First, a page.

Celebrating Christmas With Our Neighbors
Our Christmas communion should also be a communion with our local community.
Editor’s Note: This article was written before the COVID-19 pandemic, and is presented here in joyful anticipation of many traditional and unhampered Christmas seasons to come.
As we approach the season of good will, we are preparing to celebrate and commemorate the good will of God towards Man. “For God so loved the world, as to give his only begotten Son; that whosoever believeth in him, may not perish, but may have life everlasting” (John 3:16). And yet we fail to do justice to the season if we fail to do justice to our neighbors. Like God Himself, we must also show good will toward men, or else we are not really getting ourselves into the Christmas spirit. We must love one another as he has loved us.
In a practical sense this means that our Christmas communion should also be a communion with our local community. We should celebrate Christmas by becoming involved in the communal celebration of Christmas in the areas in which we live. Speaking personally, the Pearce family will be attending the theater on several occasions in the weeks before Christmas. We have much from which to choose. There are local productions of perennial favorites, such as A Christmas Carol and The Nutcracker, and lesser known Christmas offerings, such as Frosty, for younger children, and Sherlock Holmes and the Christmas Goose, for children of all ages. We will plan on attending at least one concert of Christmas carols and music, performed by the local orchestra and chorale, and will do our best to line the streets of our local town for the annual Christmas parade. In so doing, we will be helping to support and revitalize local culture.
When I go out to celebrate Christmas with friends, I’ll make a point of imbibing the locally-produced craft ales and will do so in locally-owned restaurants and bars, especially those which prepare their food with locally-farmed meat and locally-grown produce. In so doing, I will be helping to revitalize the local economy, especially by supporting local small businesses, craftsmen and farmers. And having a jolly and rambunctious time while I’m at it! The veritable best of both worlds!
When I go Christmas shopping, I will try to buy gifts from locally-owned stores, being desirous of spending a little more to support my neighbors, spurning the major chain-stores with their endless array of cheaply produced trash from China. If this means that my family has fewer presents, because the gifts are more expensive, so be it. It’s about the quality of life that my purchasing power can support, not the quantity of trash that only clutters our lives with needlessly created wants.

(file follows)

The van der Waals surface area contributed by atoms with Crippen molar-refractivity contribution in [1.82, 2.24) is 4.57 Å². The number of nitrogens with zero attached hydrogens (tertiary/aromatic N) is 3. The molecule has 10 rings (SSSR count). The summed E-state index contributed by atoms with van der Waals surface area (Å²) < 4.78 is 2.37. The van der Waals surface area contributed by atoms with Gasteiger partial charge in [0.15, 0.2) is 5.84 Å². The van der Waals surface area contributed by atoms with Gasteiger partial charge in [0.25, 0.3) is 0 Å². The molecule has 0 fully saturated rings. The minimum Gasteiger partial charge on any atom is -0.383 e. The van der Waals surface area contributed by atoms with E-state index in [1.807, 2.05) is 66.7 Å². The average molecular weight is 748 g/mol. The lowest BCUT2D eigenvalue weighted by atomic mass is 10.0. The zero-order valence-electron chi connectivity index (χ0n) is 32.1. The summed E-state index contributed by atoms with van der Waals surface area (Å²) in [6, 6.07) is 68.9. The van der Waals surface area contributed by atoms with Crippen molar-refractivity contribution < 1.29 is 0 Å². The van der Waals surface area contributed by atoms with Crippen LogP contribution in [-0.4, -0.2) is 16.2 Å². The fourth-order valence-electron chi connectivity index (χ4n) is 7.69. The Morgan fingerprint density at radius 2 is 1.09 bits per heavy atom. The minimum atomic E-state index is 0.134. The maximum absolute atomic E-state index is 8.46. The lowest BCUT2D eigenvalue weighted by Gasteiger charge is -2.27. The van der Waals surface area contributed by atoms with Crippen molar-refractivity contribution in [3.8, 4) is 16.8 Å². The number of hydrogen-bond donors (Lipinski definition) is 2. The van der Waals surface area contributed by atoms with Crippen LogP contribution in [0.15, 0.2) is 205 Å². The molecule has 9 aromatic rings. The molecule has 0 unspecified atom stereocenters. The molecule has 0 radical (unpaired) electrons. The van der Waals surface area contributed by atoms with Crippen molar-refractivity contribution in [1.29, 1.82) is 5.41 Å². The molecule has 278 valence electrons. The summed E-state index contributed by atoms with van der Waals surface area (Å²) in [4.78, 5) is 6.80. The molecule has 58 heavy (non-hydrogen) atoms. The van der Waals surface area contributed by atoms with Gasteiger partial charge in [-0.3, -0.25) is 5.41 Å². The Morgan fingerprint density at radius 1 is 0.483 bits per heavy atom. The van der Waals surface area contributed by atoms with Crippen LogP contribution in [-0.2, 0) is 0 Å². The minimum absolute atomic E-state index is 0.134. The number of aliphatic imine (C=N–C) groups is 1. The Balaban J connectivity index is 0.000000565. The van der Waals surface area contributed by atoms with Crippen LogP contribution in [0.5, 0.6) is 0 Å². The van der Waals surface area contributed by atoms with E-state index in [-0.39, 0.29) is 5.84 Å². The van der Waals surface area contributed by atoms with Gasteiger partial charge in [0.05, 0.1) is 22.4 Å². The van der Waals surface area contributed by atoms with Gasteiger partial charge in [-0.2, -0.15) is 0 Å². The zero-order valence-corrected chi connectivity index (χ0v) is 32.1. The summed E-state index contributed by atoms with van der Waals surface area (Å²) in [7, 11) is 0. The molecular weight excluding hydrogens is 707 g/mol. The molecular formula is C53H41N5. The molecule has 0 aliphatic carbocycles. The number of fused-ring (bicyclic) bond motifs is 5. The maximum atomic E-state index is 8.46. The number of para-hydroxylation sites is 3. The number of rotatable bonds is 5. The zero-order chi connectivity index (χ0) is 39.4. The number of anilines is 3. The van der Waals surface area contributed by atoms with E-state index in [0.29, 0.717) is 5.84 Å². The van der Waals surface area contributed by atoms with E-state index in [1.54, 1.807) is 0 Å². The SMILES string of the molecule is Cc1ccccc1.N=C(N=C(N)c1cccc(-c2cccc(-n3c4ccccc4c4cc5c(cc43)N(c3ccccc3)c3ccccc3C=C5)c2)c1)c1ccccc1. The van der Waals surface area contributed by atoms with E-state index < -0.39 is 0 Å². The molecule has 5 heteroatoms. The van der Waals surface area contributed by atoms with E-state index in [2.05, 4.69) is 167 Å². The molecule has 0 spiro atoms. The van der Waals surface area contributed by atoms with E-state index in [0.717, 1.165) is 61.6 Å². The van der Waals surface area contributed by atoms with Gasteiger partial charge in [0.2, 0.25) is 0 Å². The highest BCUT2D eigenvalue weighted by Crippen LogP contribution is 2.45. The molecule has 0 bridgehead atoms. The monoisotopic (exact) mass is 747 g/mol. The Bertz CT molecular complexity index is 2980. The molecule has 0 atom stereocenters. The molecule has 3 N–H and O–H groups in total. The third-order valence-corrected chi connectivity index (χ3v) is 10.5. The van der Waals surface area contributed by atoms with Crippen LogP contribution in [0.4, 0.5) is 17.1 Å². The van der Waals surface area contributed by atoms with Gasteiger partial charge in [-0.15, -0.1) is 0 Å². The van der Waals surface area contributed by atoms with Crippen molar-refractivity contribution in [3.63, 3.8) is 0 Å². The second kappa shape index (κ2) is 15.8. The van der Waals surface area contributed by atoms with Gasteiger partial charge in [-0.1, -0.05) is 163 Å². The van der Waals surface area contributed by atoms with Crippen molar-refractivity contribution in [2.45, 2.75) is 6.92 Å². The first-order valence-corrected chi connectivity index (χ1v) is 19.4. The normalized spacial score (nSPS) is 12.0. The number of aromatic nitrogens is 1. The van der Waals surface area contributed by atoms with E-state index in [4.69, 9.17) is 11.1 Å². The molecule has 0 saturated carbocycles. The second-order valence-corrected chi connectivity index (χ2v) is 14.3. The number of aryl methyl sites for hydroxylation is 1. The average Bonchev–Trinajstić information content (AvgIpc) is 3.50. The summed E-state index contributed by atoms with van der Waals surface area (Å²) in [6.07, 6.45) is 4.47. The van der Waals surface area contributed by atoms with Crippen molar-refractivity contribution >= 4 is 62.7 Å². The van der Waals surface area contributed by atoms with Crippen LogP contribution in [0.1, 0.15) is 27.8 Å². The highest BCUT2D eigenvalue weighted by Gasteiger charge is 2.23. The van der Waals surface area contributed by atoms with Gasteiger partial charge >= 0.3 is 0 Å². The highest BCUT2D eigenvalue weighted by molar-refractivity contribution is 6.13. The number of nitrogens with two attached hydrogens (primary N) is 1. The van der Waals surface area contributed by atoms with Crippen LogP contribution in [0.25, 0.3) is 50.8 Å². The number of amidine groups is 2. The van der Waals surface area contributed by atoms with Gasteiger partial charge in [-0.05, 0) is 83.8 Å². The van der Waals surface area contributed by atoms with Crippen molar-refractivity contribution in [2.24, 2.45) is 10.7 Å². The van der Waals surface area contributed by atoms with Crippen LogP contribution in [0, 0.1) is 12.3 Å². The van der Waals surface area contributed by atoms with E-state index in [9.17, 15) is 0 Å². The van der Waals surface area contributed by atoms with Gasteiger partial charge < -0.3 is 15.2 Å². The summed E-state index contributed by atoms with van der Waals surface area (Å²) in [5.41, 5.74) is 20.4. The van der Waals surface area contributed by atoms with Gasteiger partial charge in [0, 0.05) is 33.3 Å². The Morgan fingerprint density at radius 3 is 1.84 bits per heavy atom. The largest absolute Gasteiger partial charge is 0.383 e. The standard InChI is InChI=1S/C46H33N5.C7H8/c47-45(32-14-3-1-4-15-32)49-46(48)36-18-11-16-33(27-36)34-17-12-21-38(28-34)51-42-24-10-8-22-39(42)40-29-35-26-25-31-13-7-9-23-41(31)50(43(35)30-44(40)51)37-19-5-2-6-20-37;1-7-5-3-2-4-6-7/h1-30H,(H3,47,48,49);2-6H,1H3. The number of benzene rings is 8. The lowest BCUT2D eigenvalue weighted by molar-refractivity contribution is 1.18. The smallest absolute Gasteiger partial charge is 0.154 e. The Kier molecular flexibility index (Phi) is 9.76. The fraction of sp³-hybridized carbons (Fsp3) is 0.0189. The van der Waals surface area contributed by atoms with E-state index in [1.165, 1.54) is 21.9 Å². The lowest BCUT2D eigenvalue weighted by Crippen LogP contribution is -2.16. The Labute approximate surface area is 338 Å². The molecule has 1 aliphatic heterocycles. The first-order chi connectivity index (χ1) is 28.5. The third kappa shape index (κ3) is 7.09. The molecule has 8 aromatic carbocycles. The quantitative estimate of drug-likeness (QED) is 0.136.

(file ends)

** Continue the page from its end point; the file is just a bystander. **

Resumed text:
If I buy books as Christmas gifts, I will buy them from locally-owned bookstores or directly from the publishers, spurning the convenience of Amazon, so that my purchases might better support small publishers and their authors.
We will buy our tree, a real one of course, a little later than most people, only a week or two before Christmas, from a locally-owned store, and will not decorate it until Christmas Eve, a ritual which sets our children’s eyes ablaze with the wonder of the season. After we return from Mass, the lights on the tree are turned on for the first time, with all due ceremony, much to the children’s delight; then, after the children are asleep, we will place the gifts under the tree, and fill the stockings with smaller fare. Finally, if we are not too tired, we will toast each other by the light of the tree, with a German eiswein, a little pricier than the wines we are accustomed to buying, as a Christmas treat.
Then begins the full celebration of the 12 days of the Christmas season. Each day, the figures of the three Wise Men are moved around the house, getting a little closer to the crib, placed near the tree, at which they will duly arrive at the Feast of Epiphany to join Mary, Joseph and the Christ Child, and the menagerie of beasts, in the stable. On Twelfth Night we have a party at our home, inviting our friends and their children, to celebrate the culmination of the Christmas season with cacophonous joy. Finally, on the following day, the tree is stripped of all ornament and is carried outside, where it is placed vertically in the midst of kindling and logs which had been collected from the woods that surround our home. Having replenished our glasses with the final remnants of Christmas cheer, we then set the tree ablaze, a light to the world, or at least to our family and small group of friends who have gathered around the fire. As our hearts leap heavenward with the flames of the sacrificed tree we are united with the One who was born of the Virgin Mary so that he might offer Himself as a sacrifice for us on the tree of life. Truly, as Tiny Tim might say, God has blessed us every one!